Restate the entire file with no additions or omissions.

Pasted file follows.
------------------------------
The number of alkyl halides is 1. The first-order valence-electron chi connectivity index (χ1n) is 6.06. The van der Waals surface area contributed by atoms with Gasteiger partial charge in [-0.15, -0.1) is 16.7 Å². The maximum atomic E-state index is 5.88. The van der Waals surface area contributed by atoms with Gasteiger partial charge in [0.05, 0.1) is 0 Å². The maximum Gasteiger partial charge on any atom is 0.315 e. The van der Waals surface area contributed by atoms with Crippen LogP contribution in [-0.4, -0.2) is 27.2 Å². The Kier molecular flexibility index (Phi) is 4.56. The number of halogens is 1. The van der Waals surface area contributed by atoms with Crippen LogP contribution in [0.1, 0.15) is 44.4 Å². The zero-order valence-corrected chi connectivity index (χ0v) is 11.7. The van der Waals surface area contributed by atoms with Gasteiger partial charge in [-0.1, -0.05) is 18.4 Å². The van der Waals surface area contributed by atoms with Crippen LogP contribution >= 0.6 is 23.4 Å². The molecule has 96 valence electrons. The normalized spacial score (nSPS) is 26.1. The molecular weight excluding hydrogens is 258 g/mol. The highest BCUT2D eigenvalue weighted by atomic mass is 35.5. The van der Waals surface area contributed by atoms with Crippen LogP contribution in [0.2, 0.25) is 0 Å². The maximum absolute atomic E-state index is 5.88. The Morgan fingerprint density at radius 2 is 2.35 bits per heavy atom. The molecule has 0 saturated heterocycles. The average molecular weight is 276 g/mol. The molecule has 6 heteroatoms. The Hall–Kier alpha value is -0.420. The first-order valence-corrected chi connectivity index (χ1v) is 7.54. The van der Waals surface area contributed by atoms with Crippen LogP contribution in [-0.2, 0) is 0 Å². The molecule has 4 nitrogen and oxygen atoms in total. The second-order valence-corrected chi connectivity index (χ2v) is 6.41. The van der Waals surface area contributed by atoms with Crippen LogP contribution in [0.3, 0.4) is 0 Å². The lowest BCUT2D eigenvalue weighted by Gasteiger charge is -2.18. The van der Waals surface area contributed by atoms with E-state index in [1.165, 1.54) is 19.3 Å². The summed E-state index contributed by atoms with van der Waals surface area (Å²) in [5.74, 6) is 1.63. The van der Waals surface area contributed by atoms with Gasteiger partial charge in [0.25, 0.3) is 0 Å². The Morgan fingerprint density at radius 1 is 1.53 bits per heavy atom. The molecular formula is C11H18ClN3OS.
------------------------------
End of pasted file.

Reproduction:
The number of alkyl halides is 1. The first-order valence-electron chi connectivity index (χ1n) is 6.06. The van der Waals surface area contributed by atoms with Gasteiger partial charge in [-0.15, -0.1) is 16.7 Å². The maximum atomic E-state index is 5.88. The van der Waals surface area contributed by atoms with Gasteiger partial charge in [0.05, 0.1) is 0 Å². The maximum Gasteiger partial charge on any atom is 0.315 e. The van der Waals surface area contributed by atoms with Crippen LogP contribution in [-0.4, -0.2) is 27.2 Å². The Kier molecular flexibility index (Phi) is 4.56. The number of halogens is 1. The van der Waals surface area contributed by atoms with Crippen LogP contribution in [0.1, 0.15) is 44.4 Å². The zero-order valence-corrected chi connectivity index (χ0v) is 11.7. The van der Waals surface area contributed by atoms with Gasteiger partial charge in [-0.1, -0.05) is 18.4 Å². The van der Waals surface area contributed by atoms with Crippen LogP contribution >= 0.6 is 23.4 Å². The molecule has 96 valence electrons. The normalized spacial score (nSPS) is 26.1. The molecular weight excluding hydrogens is 258 g/mol. The highest BCUT2D eigenvalue weighted by atomic mass is 35.5. The van der Waals surface area contributed by atoms with Crippen LogP contribution in [0.2, 0.25) is 0 Å². The maximum absolute atomic E-state index is 5.88. The Morgan fingerprint density at radius 2 is 2.35 bits per heavy atom. The molecule has 0 saturated heterocycles. The average molecular weight is 276 g/mol. The molecule has 6 heteroatoms. The Hall–Kier alpha value is -0.420. The first-order valence-corrected chi connectivity index (χ1v) is 7.54. The van der Waals surface area contributed by atoms with Crippen LogP contribution in [-0.2, 0) is 0 Å². The molecule has 4 nitrogen and oxygen atoms in total. The second-order valence-corrected chi connectivity index (χ2v) is 6.41. The van der Waals surface area contributed by atoms with Crippen LogP contribution in [0.3, 0.4) is 0 Å². The lowest BCUT2D eigenvalue weighted by Gasteiger charge is -2.18. The van der Waals surface area contributed by atoms with E-state index in [1.165, 1.54) is 19.3 Å². The summed E-state index contributed by atoms with van der Waals surface area (Å²) in [5.74, 6) is 1.63. The van der Waals surface area contributed by atoms with Gasteiger partial charge in [0.25, 0.3) is 0 Å². The Morgan fingerprint density at radius 1 is 1.53 bits per heavy atom. The molecular formula is C11H18ClN3OS.